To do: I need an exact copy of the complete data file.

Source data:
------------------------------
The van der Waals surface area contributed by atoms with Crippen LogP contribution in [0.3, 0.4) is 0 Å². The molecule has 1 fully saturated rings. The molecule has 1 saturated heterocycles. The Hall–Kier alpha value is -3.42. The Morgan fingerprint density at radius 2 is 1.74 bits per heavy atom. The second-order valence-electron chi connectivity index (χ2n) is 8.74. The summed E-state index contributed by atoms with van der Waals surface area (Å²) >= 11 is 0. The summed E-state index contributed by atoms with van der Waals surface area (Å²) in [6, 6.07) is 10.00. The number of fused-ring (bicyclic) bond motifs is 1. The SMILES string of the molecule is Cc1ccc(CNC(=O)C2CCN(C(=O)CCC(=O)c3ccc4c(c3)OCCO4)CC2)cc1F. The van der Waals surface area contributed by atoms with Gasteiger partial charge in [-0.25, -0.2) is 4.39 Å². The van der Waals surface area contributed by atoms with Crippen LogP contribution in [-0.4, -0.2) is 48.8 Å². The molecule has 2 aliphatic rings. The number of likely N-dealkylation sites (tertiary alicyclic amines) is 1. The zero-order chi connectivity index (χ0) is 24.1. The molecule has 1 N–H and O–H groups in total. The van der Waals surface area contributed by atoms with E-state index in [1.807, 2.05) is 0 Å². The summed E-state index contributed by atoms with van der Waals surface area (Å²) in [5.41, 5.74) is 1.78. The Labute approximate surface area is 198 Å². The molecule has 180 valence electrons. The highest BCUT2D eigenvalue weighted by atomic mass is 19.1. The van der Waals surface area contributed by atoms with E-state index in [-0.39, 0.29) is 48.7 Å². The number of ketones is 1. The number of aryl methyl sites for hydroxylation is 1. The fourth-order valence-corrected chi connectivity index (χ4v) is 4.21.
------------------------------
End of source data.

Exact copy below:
The van der Waals surface area contributed by atoms with Crippen LogP contribution in [0.3, 0.4) is 0 Å². The molecule has 1 fully saturated rings. The molecule has 1 saturated heterocycles. The Hall–Kier alpha value is -3.42. The Morgan fingerprint density at radius 2 is 1.74 bits per heavy atom. The second-order valence-electron chi connectivity index (χ2n) is 8.74. The summed E-state index contributed by atoms with van der Waals surface area (Å²) >= 11 is 0. The summed E-state index contributed by atoms with van der Waals surface area (Å²) in [6, 6.07) is 10.00. The number of fused-ring (bicyclic) bond motifs is 1. The SMILES string of the molecule is Cc1ccc(CNC(=O)C2CCN(C(=O)CCC(=O)c3ccc4c(c3)OCCO4)CC2)cc1F. The van der Waals surface area contributed by atoms with Gasteiger partial charge in [-0.25, -0.2) is 4.39 Å². The van der Waals surface area contributed by atoms with Crippen LogP contribution in [-0.4, -0.2) is 48.8 Å². The molecule has 2 aliphatic rings. The number of likely N-dealkylation sites (tertiary alicyclic amines) is 1. The zero-order chi connectivity index (χ0) is 24.1. The molecule has 1 N–H and O–H groups in total. The van der Waals surface area contributed by atoms with E-state index in [1.807, 2.05) is 0 Å². The summed E-state index contributed by atoms with van der Waals surface area (Å²) in [5.41, 5.74) is 1.78. The Labute approximate surface area is 198 Å². The molecule has 180 valence electrons. The highest BCUT2D eigenvalue weighted by atomic mass is 19.1. The van der Waals surface area contributed by atoms with E-state index in [-0.39, 0.29) is 48.7 Å². The number of ketones is 1. The number of aryl methyl sites for hydroxylation is 1. The fourth-order valence-corrected chi connectivity index (χ4v) is 4.21.